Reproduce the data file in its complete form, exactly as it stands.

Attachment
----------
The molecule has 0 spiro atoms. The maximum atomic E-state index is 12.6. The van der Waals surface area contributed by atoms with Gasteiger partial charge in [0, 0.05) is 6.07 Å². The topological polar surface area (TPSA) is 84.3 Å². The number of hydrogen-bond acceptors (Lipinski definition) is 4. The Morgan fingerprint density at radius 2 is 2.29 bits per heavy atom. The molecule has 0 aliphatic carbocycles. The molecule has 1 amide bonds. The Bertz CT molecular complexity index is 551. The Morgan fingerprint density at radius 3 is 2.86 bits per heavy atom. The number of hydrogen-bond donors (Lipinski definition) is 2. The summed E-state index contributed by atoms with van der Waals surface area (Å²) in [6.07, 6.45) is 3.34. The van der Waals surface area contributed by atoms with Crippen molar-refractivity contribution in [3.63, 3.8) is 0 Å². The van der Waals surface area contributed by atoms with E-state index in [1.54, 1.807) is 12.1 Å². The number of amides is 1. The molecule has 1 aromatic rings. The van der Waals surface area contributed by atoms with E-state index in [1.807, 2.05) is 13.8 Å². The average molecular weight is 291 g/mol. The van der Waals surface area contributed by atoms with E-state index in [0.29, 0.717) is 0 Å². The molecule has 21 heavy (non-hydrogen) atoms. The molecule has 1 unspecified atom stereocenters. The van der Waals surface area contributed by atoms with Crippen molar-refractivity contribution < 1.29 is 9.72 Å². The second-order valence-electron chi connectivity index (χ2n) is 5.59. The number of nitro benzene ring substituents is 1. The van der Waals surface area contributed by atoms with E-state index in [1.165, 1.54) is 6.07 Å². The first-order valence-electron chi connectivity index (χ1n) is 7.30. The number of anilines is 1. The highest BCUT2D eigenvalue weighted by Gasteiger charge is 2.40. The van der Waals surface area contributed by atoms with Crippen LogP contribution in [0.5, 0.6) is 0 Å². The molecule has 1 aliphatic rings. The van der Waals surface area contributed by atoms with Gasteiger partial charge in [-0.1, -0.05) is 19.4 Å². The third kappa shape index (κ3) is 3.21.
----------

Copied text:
The molecule has 0 spiro atoms. The maximum atomic E-state index is 12.6. The van der Waals surface area contributed by atoms with Gasteiger partial charge in [0, 0.05) is 6.07 Å². The topological polar surface area (TPSA) is 84.3 Å². The number of hydrogen-bond acceptors (Lipinski definition) is 4. The Morgan fingerprint density at radius 2 is 2.29 bits per heavy atom. The molecule has 0 aliphatic carbocycles. The molecule has 1 amide bonds. The Bertz CT molecular complexity index is 551. The Morgan fingerprint density at radius 3 is 2.86 bits per heavy atom. The number of hydrogen-bond donors (Lipinski definition) is 2. The summed E-state index contributed by atoms with van der Waals surface area (Å²) in [6.07, 6.45) is 3.34. The van der Waals surface area contributed by atoms with Crippen molar-refractivity contribution in [3.63, 3.8) is 0 Å². The van der Waals surface area contributed by atoms with E-state index in [1.54, 1.807) is 12.1 Å². The number of amides is 1. The molecule has 1 aromatic rings. The van der Waals surface area contributed by atoms with E-state index in [1.807, 2.05) is 13.8 Å². The average molecular weight is 291 g/mol. The van der Waals surface area contributed by atoms with E-state index in [0.29, 0.717) is 0 Å². The molecule has 21 heavy (non-hydrogen) atoms. The molecule has 1 unspecified atom stereocenters. The van der Waals surface area contributed by atoms with Crippen molar-refractivity contribution < 1.29 is 9.72 Å². The second-order valence-electron chi connectivity index (χ2n) is 5.59. The number of nitro benzene ring substituents is 1. The van der Waals surface area contributed by atoms with E-state index in [1.165, 1.54) is 6.07 Å². The first-order valence-electron chi connectivity index (χ1n) is 7.30. The number of anilines is 1. The highest BCUT2D eigenvalue weighted by Gasteiger charge is 2.40. The van der Waals surface area contributed by atoms with Crippen LogP contribution in [0.5, 0.6) is 0 Å². The molecule has 1 aliphatic rings. The van der Waals surface area contributed by atoms with Gasteiger partial charge in [-0.1, -0.05) is 19.4 Å². The third kappa shape index (κ3) is 3.21.